By GB Honduras Water & Engineering Technician, José Castejon Villalobos
Have you ever wondered what it takes to capture water and transport it from a natural source to a house faucet in rural Honduras? Well, as you can imagine, a professional engineering design is required, but that is definitely not all!
To empower a community with access to sufficient and high-quality drinking water we also need to rely on the love, faith, and hope of a whole community that is committed to the future of its children and guided by unconditional and tireless leadership.
That’s exactly what the Global Brigades Honduras Engineering Team has learned from the experience working side-by-side with Don Magín Casco, president of the water council, in the community of Suyapa-Villa Cardenal.
Working on this project presented many challenges for our team, but with the help of Don Magín and community members, we were able to successfully build a water project for the community. Here’s the story.
The community of Suyapa-Villa Cardenal is located in the central region of Honduras, approximately 50 minutes away from Tegucigalpa, the capital city. It comprised 110 houses, inhabited by friendly, humble, and hard-working people. This recently-founded community has good transportation, electricity, and until a couple months ago, a precarious drinking water system.
Despite its good location, being very close to communities that had access to water 24-hours a day, Suyapa-Villa Cardenal’s inhabitants only received water from a neighboring community once every 15 days, for a short period of 1 hour. Unfortunately, the amount of water they received was not enough to fulfill their basic needs. Therefore, they were required to buy water from private companies at a high price. Something needed to be done, and the feasibility of executing an Engineering Brigade was assessed.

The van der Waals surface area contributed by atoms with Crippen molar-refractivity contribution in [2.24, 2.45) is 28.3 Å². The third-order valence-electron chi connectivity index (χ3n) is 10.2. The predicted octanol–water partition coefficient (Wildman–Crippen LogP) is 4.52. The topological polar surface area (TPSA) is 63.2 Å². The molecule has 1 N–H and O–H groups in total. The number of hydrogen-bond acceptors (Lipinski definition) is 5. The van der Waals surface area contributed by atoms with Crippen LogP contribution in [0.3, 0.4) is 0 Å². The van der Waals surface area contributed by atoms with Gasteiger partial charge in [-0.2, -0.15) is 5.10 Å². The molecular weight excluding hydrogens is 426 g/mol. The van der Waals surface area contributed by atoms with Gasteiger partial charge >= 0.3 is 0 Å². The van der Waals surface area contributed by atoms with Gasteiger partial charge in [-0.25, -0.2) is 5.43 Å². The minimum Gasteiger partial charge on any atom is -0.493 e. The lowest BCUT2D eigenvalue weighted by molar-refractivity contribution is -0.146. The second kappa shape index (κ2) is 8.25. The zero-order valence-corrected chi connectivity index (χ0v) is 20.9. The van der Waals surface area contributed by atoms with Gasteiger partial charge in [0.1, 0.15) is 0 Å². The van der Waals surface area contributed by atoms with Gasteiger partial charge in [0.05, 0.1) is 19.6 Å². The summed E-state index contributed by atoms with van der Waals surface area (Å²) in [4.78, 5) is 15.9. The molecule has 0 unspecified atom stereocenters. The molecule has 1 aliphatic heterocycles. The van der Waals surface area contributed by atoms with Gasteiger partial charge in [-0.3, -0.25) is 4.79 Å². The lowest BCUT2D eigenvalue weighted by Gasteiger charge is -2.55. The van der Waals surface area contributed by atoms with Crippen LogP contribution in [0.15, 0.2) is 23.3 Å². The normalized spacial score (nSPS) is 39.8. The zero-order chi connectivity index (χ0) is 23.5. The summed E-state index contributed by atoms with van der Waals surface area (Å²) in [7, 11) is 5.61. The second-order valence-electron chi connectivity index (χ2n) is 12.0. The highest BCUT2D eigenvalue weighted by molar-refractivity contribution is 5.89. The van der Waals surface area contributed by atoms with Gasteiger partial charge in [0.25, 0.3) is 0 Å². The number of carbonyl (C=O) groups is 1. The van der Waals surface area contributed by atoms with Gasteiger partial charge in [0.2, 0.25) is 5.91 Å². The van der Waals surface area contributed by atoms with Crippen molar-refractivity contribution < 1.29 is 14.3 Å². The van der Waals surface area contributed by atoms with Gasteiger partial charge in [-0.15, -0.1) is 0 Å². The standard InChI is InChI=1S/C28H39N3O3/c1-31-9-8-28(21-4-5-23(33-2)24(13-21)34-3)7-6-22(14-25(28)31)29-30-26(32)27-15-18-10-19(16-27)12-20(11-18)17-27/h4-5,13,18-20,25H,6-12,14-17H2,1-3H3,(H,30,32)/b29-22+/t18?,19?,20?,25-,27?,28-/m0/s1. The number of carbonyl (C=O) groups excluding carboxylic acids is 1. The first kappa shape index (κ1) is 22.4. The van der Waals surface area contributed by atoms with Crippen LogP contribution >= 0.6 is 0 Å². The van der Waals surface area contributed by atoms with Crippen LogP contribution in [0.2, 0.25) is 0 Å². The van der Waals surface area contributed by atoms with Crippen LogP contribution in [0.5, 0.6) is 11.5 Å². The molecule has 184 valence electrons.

Consequently, in March 2019, an Engineering Brigade was planned and carried out with the valuable support of volunteers from Texas A&M University. Over the course of 5 days, we performed all the engineering activities, such as surveying, mapping, analyzing, and designing a potential water system. In that way, we were able to come up with a proper design that would ensure sufficient and high-quality access to water from an independent source.
Unfortunately, in engineering as well as in many other areas in life, not everything goes as perfect as planned, and of course, our project in Suyapa–Villa Cardenal was not an exception.
At first, we faced difficulties presented by the natural landscape. Finding a good water source that would provide sufficient water to the community was not an easy task. It took us an important piece of time to find a competent source for Suyapa-Villa Cardenal. However, once we found a proper source and made some additional measurements, we noticed that the elevation difference between the source and the community was very limited. The source needed special analysis. This wasn’t the only challenge.
During the construction and testing stages, technical difficulties arose, such as the presence of air and trapped sediments within the pipes that would not allow water to flow freely from the source to the community. Additionally, we had to overcome legal conflicts related to the permission of building the water intake structure at the source. Authorization for the installation of pipes and valves inside of private properties was also an issue.